This author gives us an admirable short account of the historical background of the Proof. One may doubt if the special role of faith is properly estimated in this account. But on the other hand, one could hardly have a clearer realization than the passage expresses of the enormous systematic philosophical issues which are entwined in this one.
An ingenious argument, not included in the quotation below, is given to show that logic and ethics, like metaphysics, must assert existence as involved in essence. Thus--for instance-- in talking about propositions we create propositions, and hence their existence cannot be denied. This seems rather different from the necessity that God should exist; but possibly the consideration is relevant. In any case, if all existence is contingent, metaphysics is a will-o'-the-wisp, and so is much of what has been regarded as philosophy.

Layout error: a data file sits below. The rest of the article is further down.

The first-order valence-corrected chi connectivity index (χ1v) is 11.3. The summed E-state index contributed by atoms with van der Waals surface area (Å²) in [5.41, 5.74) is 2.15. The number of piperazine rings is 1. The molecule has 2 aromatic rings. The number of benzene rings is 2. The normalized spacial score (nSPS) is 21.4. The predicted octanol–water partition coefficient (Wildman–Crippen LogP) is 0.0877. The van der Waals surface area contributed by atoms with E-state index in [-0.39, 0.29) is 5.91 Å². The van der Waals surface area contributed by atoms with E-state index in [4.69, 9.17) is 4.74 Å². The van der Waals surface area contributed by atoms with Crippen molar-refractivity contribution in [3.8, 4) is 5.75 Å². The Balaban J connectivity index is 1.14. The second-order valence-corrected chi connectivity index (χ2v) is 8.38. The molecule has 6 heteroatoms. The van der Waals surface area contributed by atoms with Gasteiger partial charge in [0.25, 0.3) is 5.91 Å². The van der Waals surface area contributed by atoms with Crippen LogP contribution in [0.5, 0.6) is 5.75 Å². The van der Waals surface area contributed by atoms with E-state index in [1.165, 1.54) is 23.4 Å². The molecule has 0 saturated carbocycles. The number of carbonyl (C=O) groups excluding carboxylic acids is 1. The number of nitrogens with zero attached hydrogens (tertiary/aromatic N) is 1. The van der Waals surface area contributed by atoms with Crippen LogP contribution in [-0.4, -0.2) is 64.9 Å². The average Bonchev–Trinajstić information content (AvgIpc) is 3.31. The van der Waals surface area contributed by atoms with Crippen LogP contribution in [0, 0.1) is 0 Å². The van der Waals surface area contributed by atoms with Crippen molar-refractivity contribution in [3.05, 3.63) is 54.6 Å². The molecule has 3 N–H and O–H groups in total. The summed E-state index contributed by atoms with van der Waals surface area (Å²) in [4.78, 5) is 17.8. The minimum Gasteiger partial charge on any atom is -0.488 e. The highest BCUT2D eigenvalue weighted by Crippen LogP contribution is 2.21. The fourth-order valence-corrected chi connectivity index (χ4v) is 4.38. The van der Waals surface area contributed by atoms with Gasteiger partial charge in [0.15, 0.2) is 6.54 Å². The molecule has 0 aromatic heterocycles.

Of the three phrases quoted below from Boëthius, the last and most significant is in the Consolations of Philosophy, Book III, X. It is indeed close to Anselm: "nothing better than God can be thought of." Boëthius uses the formula to prove that God must have perfect goodness, since otherwise, inasmuch as "perfect things were before the imperfect," there would be something better than He. Still, this is not Anselm. For the procedure requires us to prove independently that perfect goodness exists, whereas all that is needed is that it be conceivable, since then that which is thought of as not admitting even the thought of a greater must be thought of as perfectly good. Similarly it must be thought of as existing necessarily--again assuming only that necessary existence is conceivable and would be superior to contingency. There is another bit of